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Sunday
Apr042010

He is risen, indeed!

Christ the Lord is Risen Today

 

Friday
Apr022010

Sin and understanding the holiness of God

Today, I have been thinking about 2 Corinthians 5:21:

 For our sake he made him to be sin who knew no sin, so that in him we might become the righteousness of God.

And then I was thinking about something I read in Studies in the Sermon on the Mount.  Earlier in this chapter, "The Exceeding Sinfulness of Sin," Lloyd-Jones points out that without sin, the incarnation would not have been necessary.  It's true.  If there was no sin, there would be no need for a redeemer to be sent for us.  Understanding the seriousness of sin is crucial.  Lloyd-Jones says this:

... this doctrine of sin is also vital to a true conception of holiness ... Far too often there have been people who have been smug and glibly satisfied with themselves because they are not guilty of certain things - adultery, for example - and therefore think that they are all right.  But they have never examined their heart.  Self-satisfaction, smugness and glibness are the very antithesis of the New Testament doctrine of holiness.  Here we see holiness as a matter of the heart, and not merely a matter of conduct; it is not only man's deeds that count but his desires; not only must we not commit, we must not even covet.  It penetrades to the very depths, and thus this conception of holiness leads to constant watchfulness and self-examination.  'Watch ye,' says the apostle Paul to the Corinthians.  'Examine yourselves whether ye be in the faith; prove your own selves.'  Search your own heart and discover whether there is any evil there.

Today, on Good Friday, we think of the crucifixion.  We think of the suffering.  We think of Him becoming sin for us that we might become righteous.  He did nothing to become sin; the fault is not his.  It is ours.  Do we take sin seriously?   I cannot understand holiness apart from understanding the seriousness of sin.  And it is not just those things that I don't do.  Self-examination is necessary; we need to do it often.  We often cannot see our own sin.  But we must; we must see that He became our sin.

Thursday
Apr012010

I must say ... 

... when I heard that Rick Warren had been invited to the Desiring God Conference, I was surprised.  I saw this video clip where John Piper explains his reasons for doing so.

The way Mr. Piper sees Mr. Warren seems to contradict what I have seen of Warren over the years.  But I don't know either of the men, so I can't be certain of much.

However, I would like to see Rick Warren sit on "Larry King Live" and share with King the things he shared with Piper.  Piper says that Warren admits that people are going to hell.  I want to see a video clip of Warren on Larry King Live where Warren admits to that.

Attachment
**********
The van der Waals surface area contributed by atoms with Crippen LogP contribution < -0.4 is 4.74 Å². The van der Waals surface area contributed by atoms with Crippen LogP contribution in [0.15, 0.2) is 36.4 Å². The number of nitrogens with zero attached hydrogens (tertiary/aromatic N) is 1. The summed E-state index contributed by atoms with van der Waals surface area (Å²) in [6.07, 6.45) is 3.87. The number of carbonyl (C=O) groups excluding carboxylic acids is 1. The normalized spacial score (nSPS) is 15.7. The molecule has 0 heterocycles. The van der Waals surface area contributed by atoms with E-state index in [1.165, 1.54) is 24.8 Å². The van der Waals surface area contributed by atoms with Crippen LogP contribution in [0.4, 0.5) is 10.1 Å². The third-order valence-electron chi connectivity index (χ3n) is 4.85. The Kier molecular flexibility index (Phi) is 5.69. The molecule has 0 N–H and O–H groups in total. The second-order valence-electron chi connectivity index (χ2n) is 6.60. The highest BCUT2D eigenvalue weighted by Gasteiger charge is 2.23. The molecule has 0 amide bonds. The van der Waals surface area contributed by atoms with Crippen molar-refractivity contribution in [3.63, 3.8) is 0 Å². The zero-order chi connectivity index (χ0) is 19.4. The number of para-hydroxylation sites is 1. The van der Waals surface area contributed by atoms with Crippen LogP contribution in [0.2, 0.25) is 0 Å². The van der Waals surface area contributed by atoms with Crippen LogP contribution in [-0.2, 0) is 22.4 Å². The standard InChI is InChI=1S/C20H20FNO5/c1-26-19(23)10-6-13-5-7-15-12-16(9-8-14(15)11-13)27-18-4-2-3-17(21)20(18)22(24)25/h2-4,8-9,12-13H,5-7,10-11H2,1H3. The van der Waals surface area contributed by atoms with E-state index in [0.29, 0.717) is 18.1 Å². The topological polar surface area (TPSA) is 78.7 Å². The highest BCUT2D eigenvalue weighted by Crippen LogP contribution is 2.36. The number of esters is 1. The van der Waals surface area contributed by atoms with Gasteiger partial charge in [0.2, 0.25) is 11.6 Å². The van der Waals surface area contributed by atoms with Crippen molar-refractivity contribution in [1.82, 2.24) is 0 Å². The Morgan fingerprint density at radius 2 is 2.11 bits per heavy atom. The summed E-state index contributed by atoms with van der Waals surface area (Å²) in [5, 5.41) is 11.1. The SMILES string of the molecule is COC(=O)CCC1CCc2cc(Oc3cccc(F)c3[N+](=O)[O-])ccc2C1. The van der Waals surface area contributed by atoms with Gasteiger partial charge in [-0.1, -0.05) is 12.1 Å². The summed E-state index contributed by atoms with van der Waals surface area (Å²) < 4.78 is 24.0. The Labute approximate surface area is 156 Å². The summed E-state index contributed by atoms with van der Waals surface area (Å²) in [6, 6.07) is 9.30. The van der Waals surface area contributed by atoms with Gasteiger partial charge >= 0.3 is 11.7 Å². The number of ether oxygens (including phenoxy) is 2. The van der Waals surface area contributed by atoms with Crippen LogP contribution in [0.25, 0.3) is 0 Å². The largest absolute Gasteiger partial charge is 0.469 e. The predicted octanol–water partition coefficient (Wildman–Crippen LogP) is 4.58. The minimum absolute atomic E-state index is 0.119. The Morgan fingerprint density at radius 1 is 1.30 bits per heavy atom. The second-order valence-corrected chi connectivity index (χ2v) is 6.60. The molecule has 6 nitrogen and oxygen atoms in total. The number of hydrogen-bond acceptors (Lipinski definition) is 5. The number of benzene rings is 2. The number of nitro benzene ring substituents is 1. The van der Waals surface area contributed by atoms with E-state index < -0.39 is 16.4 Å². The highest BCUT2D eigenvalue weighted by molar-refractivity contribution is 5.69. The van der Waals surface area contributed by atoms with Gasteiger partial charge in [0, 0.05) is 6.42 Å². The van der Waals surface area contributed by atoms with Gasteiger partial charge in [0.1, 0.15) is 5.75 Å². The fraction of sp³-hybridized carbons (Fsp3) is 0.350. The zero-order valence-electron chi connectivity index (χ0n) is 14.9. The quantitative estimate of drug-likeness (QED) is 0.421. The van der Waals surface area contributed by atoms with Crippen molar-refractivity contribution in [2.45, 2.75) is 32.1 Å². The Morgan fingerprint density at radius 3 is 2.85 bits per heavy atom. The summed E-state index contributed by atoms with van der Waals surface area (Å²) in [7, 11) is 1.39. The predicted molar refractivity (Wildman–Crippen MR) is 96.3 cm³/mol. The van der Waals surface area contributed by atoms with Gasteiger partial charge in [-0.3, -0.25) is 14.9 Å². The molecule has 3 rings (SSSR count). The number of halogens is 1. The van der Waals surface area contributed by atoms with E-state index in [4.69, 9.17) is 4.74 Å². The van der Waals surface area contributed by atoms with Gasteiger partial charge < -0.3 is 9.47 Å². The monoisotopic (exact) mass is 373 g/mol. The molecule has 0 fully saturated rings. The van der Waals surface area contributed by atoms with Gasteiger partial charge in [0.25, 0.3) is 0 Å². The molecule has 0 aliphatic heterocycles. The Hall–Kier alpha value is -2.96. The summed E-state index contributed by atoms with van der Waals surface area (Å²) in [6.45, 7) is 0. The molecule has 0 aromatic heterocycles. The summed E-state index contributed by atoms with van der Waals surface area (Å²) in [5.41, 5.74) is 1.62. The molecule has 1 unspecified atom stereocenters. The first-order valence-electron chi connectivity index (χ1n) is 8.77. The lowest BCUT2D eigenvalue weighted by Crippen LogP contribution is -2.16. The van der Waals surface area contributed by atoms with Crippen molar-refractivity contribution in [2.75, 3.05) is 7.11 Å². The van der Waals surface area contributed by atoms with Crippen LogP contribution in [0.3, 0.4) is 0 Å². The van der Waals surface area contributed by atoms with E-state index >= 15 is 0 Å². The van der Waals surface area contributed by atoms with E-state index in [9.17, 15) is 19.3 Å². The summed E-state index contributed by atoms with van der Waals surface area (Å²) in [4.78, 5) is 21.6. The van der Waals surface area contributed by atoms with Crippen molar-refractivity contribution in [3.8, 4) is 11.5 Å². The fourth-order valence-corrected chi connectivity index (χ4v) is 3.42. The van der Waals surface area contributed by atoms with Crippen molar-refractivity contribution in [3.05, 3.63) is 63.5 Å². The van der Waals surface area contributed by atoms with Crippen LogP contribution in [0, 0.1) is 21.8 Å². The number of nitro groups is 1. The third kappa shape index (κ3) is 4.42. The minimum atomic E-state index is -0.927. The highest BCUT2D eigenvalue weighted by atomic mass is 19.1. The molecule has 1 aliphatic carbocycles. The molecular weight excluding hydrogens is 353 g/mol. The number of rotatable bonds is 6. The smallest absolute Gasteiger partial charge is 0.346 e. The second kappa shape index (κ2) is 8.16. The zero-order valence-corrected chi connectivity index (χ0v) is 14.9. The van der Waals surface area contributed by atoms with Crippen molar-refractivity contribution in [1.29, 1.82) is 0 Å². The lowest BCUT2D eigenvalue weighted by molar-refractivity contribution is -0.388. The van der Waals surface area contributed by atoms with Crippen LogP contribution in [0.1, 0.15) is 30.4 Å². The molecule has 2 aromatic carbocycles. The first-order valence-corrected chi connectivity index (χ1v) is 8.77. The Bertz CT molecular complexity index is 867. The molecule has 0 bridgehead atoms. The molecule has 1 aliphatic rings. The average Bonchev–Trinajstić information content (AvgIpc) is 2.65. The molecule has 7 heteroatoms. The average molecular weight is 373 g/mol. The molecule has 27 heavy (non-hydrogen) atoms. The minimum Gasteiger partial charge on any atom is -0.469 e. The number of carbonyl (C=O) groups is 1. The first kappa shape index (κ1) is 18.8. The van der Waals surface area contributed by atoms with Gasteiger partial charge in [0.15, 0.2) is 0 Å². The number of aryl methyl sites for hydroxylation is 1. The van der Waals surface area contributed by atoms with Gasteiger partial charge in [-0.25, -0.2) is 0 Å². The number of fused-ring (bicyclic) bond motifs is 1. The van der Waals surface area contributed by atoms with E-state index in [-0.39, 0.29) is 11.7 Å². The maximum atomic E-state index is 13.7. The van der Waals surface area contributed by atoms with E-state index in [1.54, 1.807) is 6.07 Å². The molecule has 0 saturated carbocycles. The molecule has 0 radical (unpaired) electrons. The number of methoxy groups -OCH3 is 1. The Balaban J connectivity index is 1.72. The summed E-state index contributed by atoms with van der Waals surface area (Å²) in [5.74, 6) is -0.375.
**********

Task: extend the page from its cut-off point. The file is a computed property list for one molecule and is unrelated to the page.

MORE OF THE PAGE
Here is the video clip of Piper:

 

Tuesday
Mar302010

The Puritan Conscience

The Puritan Conscience is the topic of the seventh chapter of Packer's A Quest for Godliness.  It would be the Puritan conscience, I think, that generates the most negative thought with regard to them, for their highly developed consciences were the target for a label such as "legalist."   It may have seemed like the case, but there is more to the story.

The conscience, to the Puritan, was a court.  It was there to present evidence, witness, judgment, and all that is associated with our understanding of a court.  The conscience was the court in which God's justifying sentence was spoken; it was a rational faculty, a power of self-knowledge and judgment.  Packer quotes three Puritans, Richard Sibbes, John Bunyan, and William Fenner in support of this analogy.  Sibbes says:

God hath set and planted in man this court of conscience, and it is God's hall, as it were where he keeps his first judgment ... his assizes.  And conscience doth all the parts.  It registereth, it accuseth, it judgeth, it executes, it doth all.

Packer then goes on to show how the Puritan conscience relates to other crucial topics on which the Puritans dwelt: Scripture, personal religion, and preaching.  Scripture was to inform and instruct the conscience, and it was also to enlighten it.  The conscience was there to discern the Law of God.  Godliness was a matter of conscience, and in the personal life of the individual, the emphasis was on keeping a good conscience.   In the realm of preachng, the purpose was to "rip up" the conscience of men.  Preaching was meant to prod the individual to see himself as God saw him.  Packer says: